And even though their killer was caught, arrested, and arraigned, that doesn’t mean the storm has stopped. The pain is still here. The questions still remain. The fear, anger, and anguish are all around us. And in the middle of this, we wonder - like those disciples on the boats in the raging Sea of Galilee - we wonder why Jesus is there, on a cushion, asleep. We wonder what he’s doing, why his presence feels empty, silent, or far away. We wonder if Jesus cares that we’re perishing - that African Americans are dying in the middle of our storm - in the middle of the legacy of slavery and racism. We wonder where Jesus is - and why, even when gathered around his words - these 9 weren’t safe.
So, just what, is on the otherside?
There’s an invitation in that question. An invitation that, at first, might be hard to see. If you’re like me, when the narrative of the story says that we’re going some place, I like to turn the page to see where we end up. I look for the journey, for the destination, first and foremost. And so, when we turn the page, we end up at the start of Chapter 5. We find Jesus and his disciples on the otherside - in an unfamiliar place - the country of the Gerasenes. Now, this is a country of gentiles - a country of others - of people Jesus really shouldn’t be talking to. And as they get off the boat, a man, isolated and described as demon-filled, meets them. The demons - this Legion causing pain, suffering, and violence - are casted out, sent into a bunch of pigs, and drowned in the sea. And the one who is saved - a gentile - an outsider - is sent by Jesus to go to his home and share all that God has done for him.
Jesus crosses the sea and gets to his otherside; a place filled with people who don’t look like him, who don’t talk like him, and who don’t believe like him either. But he doesn’t let the divide that we create - Jew and Gentile, Black and White, keep anyone from the love that God has for them. God’s wish - God’s desire - is that all feel Christ’s presence - Christ’s hope - in their lives. God’s love can’t be monopolized; it’s to be given out, freely, widely, and to everyone.
And this love is more than just a word; it’s Jesus heading straight into the storm. It’s Jesus not being afraid of the storms that come unexpectedly or the storms that we, as sinners and as human beings, have created or perpetuate silently and unconsciously. The chains of racism are still hanging around. The cultural narrative of who is the default American - of what they look like and sound like if we closed our eyes and imagine the default John Doe - that does not reflect the largeness and vision that God has for all of us. Our otherside can’t just accept these kinds of attacks as the new normal. We can’t pretend that the storm is the calm. We can’t be afraid to stand up, look around for Christ, and shout into the wind and waves a cry to God that asks “do you not care that your people are perishing?” We can’t ignore that this body of Christ has been battered and unequal for too long. And we must look to Christ - look to Jesus in the boat - in the middle of the storm - and see what he does. See Jesus turn into the storm, face it when his disciple cry out when their fear is strongest - and he shouts, simply, “Peace! Be Still!” And it was. Language ends the wind. Words stop the waves. And, after, only calm, safety, and comfort remain. The otherside of the storm does exist. Peace, love, and a thriving life for all is possible. The invitation is to look to Christ - to see Jesus fully - and to see in Christ our savior and our calling. That’s why Martin Luther said, so long ago, that we’re to be that Christ to our neighbors. We’re to face that storm and shout “Peace!” We’re called to change - to more fully reflect that God’s love in all that we do and say. We’re called to stand up to the storm - to face into it - to listen to the stories the African American community shares and to let them show what “peace” means and just how we might get there together. Because the love that God gives us isn’t to try and get others to be more like us; but to transform us so that we can be more like Jesus.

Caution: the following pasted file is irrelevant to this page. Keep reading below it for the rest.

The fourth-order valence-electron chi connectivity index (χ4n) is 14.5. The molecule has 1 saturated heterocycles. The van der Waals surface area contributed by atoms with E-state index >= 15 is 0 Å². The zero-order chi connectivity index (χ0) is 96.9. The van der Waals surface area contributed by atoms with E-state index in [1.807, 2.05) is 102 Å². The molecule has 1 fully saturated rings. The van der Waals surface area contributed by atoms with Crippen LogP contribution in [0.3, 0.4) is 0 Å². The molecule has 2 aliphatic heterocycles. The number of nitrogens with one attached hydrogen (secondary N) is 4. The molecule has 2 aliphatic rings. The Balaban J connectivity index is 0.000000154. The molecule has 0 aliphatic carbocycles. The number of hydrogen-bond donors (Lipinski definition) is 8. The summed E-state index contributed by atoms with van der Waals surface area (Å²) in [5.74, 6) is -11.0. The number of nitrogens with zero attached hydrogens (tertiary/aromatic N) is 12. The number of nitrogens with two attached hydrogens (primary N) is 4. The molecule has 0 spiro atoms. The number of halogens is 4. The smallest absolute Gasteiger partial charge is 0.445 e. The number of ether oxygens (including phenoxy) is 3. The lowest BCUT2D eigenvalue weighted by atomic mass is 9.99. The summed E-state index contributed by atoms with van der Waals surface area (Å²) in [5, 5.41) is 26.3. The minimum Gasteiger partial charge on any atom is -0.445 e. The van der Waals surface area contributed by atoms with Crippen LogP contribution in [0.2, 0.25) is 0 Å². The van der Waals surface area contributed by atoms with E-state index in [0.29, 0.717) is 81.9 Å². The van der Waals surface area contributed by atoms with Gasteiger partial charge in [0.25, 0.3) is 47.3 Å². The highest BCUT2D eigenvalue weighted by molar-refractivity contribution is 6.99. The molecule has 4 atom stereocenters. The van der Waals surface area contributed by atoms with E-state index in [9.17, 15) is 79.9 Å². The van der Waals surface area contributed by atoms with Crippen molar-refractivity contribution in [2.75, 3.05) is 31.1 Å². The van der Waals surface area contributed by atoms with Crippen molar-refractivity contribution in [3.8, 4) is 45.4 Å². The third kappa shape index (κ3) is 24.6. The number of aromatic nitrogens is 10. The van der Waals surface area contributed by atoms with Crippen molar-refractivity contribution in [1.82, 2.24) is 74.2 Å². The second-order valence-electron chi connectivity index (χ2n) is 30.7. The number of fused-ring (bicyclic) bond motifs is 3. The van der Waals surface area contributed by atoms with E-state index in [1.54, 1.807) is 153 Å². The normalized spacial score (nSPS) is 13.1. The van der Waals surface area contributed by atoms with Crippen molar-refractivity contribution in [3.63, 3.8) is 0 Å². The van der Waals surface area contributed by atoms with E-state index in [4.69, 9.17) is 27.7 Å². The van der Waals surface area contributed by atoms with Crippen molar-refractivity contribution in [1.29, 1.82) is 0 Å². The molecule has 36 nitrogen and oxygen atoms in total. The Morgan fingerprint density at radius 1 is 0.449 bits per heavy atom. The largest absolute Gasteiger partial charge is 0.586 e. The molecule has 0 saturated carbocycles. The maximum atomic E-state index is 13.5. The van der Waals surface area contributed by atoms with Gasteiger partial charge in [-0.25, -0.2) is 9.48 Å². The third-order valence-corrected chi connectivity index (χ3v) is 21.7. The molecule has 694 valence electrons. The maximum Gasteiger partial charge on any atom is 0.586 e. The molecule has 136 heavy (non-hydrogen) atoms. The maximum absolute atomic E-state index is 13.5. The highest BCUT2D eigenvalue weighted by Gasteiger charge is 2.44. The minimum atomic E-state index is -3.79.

The disciples, on their way to the otherside, were caught by the storm. They were caught by the violence, by something they didn’t create but that was just there. So they cried out. They cried out to the God they knew, to the God who loved them, to the God who sent the Son to them. As they traveled to the otherside, they cried out - and so must we - because even when evil comes, even when evil lingers, even when it feels like God is gone - Emanuel comes. Jesus - God-with-us - is here. Christ stares into the storm and invites us as the body of Christ in the world to join him as he shouts “Peace!” And to live into that peace in all that we do.
We’re on the otherside of the disciples’ storm. We’re on the otherside of the Cross. We’re on the otherside of the attack on Emanuel AME church. So what is this otherside going to look like?